Michigan’s Republican Presidential Primary today could end up solidifying John McCain’s claim to be the Republican frontrunner or it could keep Mitt Romney’s campaign alive. Either way, it will help set the stage for Saturday when South Carolina hosts the first Election 2008 voting below the Mason-Dixon line.
Polling shows that the Michigan race will be determined primarily by turnout—a large share of Independent voters will mean good news for McCain while a smaller turnout from Independents might give Romney the victory he so desperately needs. Romney has tried to set expectations in an easier-to-achieve light by saying he will consider it a victory if he takes the most votes from among the Republicans who participate.
The latest Rasmussen Reports telephone survey of the race found Romney with 26% of the vote, McCain with 25%, and Mike Huckabee with 17%. The survey was conducted last Wednesday night, immediately following the New Hampshire Primary. Several polls conducted since then have shed no light on the outcome. A few show McCain ahead while others show Romney on top. All show Mike Huckabee in third place and all show McCain leading among Independents likely to participate.
The Rasmussen Reports poll also found Fred Thompson with 9% support, Ron Paul with 8%, and Rudy Giuliani with 6%. Thompson is focusing on South Carolina’s Primary where he has gained ground over the past week. That primary is scheduled for Saturday. Giuliani is counting on a strong showing in Florida to launch his campaign. Polling released yesterday showed a four-way tie for the lead in Florida.
Nationally, McCain and Huckabee are pulling away from the rest of the field in the Rasmussen Reports daily Presidential Tracking Poll.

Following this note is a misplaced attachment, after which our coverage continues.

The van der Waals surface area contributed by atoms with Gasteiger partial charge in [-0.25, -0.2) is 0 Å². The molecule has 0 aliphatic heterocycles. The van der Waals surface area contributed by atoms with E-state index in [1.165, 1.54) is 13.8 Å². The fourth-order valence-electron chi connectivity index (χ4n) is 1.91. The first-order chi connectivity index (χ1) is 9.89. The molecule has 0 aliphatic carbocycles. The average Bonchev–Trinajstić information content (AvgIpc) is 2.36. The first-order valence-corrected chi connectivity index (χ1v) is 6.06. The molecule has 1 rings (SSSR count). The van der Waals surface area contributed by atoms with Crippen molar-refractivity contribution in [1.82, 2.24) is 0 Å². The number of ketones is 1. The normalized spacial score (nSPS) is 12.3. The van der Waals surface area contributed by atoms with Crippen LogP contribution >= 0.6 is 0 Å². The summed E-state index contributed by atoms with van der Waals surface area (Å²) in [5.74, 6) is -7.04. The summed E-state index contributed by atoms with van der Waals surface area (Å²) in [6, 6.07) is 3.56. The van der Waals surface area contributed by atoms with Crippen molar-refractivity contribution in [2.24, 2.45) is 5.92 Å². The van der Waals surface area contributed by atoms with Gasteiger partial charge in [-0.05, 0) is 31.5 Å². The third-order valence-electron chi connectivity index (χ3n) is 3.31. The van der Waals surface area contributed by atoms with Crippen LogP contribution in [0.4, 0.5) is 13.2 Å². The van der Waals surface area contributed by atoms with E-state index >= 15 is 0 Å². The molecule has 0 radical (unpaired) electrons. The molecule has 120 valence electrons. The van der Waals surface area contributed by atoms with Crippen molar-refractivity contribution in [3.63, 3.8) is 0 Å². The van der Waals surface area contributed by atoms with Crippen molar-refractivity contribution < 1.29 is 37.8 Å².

Rasmussen Markets data also suggests that the Michigan race is too close to call but leans slightly in McCain’s direction. As of 6:00 a.m. Tuesday morning, the markets showed McCain with a 55% chance of winning and placed Romney’s prospects just under 45%. These figures are updated continuously throughout the day (current pricing: McCain 56.0% Romney 45.0%). Numbers in this paragraph are from a prediction market, not a poll. Using a trading format where players "buy and sell" candidates, issues, and news futures, RasmussenMarkets.com harnesses competitive passions to become a reliable leading indicator of upcoming events. Prospects for other candidates and other races are featured on the Rasmussen Markets Summary page. We invite you to participate in the Rasmussen Markets. It costs nothing to join and add your voice to the collective wisdom of the market.
The markets show that McCain was heavily favored a week ago but Romney’s prospects have improved somewhat in recent days.
In Michigan, Romney is viewed favorably by 71% of Likely Primary Voters. Sixty-nine percent (69%) have a favorable opinion of McCain. For Giuilani 64% offer a positive assessment, Huckabee gets good reviews from 59%, Thompson from 57%, and Paul from 33%.
McCain is seen as the most electable candidate. Seventy-two percent (72%) say he would be somewhat or very likely to win the White House if nominated. That figure includes 30% who consider McCain Very Likely to win if nominated.
Romney is close on the electability front—67% think he would be at least somewhat likely to win including 25% who rate his prospects as Very Likely.
Electability used to be the strongest suit for Giuliani among Republican Primary voters. However, in Michigan, just 49% think he would be even Somewhat Likely to win if nominated.
Forty-six percent (46%) say Huckabee would be at least somewhat likely to win in November, 33% say the same about Thompson, and 17% believe Paul would have a chance. http://www.rasmussenreports.com/public_content/politics/election_20082/2008_presidential_election/michigan/election_2008_michigan_republican_primary